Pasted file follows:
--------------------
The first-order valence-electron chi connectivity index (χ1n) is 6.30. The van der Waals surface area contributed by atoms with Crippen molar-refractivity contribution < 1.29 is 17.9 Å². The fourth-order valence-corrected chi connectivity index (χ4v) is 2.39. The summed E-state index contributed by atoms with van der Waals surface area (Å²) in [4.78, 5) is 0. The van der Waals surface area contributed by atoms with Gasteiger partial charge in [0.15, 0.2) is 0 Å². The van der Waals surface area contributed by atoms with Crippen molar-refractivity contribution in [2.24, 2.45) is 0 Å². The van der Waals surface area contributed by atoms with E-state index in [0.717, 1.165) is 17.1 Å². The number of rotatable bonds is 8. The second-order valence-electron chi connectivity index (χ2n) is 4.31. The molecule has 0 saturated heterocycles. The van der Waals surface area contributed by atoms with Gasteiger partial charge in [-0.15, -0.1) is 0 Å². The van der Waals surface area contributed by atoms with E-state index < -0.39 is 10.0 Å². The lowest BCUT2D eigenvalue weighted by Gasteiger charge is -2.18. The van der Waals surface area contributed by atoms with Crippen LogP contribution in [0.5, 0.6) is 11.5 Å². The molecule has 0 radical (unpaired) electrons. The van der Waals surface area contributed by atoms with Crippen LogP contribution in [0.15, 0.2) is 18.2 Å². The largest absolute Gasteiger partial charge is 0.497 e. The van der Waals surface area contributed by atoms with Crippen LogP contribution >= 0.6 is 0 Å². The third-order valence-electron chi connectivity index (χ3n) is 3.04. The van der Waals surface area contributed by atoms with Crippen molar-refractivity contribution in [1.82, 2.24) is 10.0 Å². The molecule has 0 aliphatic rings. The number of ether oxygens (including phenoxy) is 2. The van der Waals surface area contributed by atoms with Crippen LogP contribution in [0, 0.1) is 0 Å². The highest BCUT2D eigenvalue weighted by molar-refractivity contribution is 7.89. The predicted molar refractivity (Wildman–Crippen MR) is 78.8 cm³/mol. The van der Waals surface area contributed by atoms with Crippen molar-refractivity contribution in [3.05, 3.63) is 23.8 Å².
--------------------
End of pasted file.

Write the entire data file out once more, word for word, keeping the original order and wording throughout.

The first-order valence-electron chi connectivity index (χ1n) is 6.30. The van der Waals surface area contributed by atoms with Crippen molar-refractivity contribution < 1.29 is 17.9 Å². The fourth-order valence-corrected chi connectivity index (χ4v) is 2.39. The summed E-state index contributed by atoms with van der Waals surface area (Å²) in [4.78, 5) is 0. The van der Waals surface area contributed by atoms with Gasteiger partial charge in [0.15, 0.2) is 0 Å². The van der Waals surface area contributed by atoms with Crippen molar-refractivity contribution in [2.24, 2.45) is 0 Å². The van der Waals surface area contributed by atoms with E-state index in [0.717, 1.165) is 17.1 Å². The number of rotatable bonds is 8. The second-order valence-electron chi connectivity index (χ2n) is 4.31. The molecule has 0 saturated heterocycles. The van der Waals surface area contributed by atoms with Gasteiger partial charge in [-0.15, -0.1) is 0 Å². The van der Waals surface area contributed by atoms with E-state index < -0.39 is 10.0 Å². The lowest BCUT2D eigenvalue weighted by Gasteiger charge is -2.18. The van der Waals surface area contributed by atoms with Crippen LogP contribution in [0.5, 0.6) is 11.5 Å². The molecule has 0 radical (unpaired) electrons. The van der Waals surface area contributed by atoms with Crippen LogP contribution in [0.15, 0.2) is 18.2 Å². The largest absolute Gasteiger partial charge is 0.497 e. The van der Waals surface area contributed by atoms with Crippen LogP contribution >= 0.6 is 0 Å². The third-order valence-electron chi connectivity index (χ3n) is 3.04. The van der Waals surface area contributed by atoms with Crippen molar-refractivity contribution in [1.82, 2.24) is 10.0 Å². The molecule has 0 aliphatic rings. The number of ether oxygens (including phenoxy) is 2. The van der Waals surface area contributed by atoms with Crippen LogP contribution in [0, 0.1) is 0 Å². The highest BCUT2D eigenvalue weighted by molar-refractivity contribution is 7.89. The predicted molar refractivity (Wildman–Crippen MR) is 78.8 cm³/mol. The van der Waals surface area contributed by atoms with Crippen molar-refractivity contribution in [3.05, 3.63) is 23.8 Å².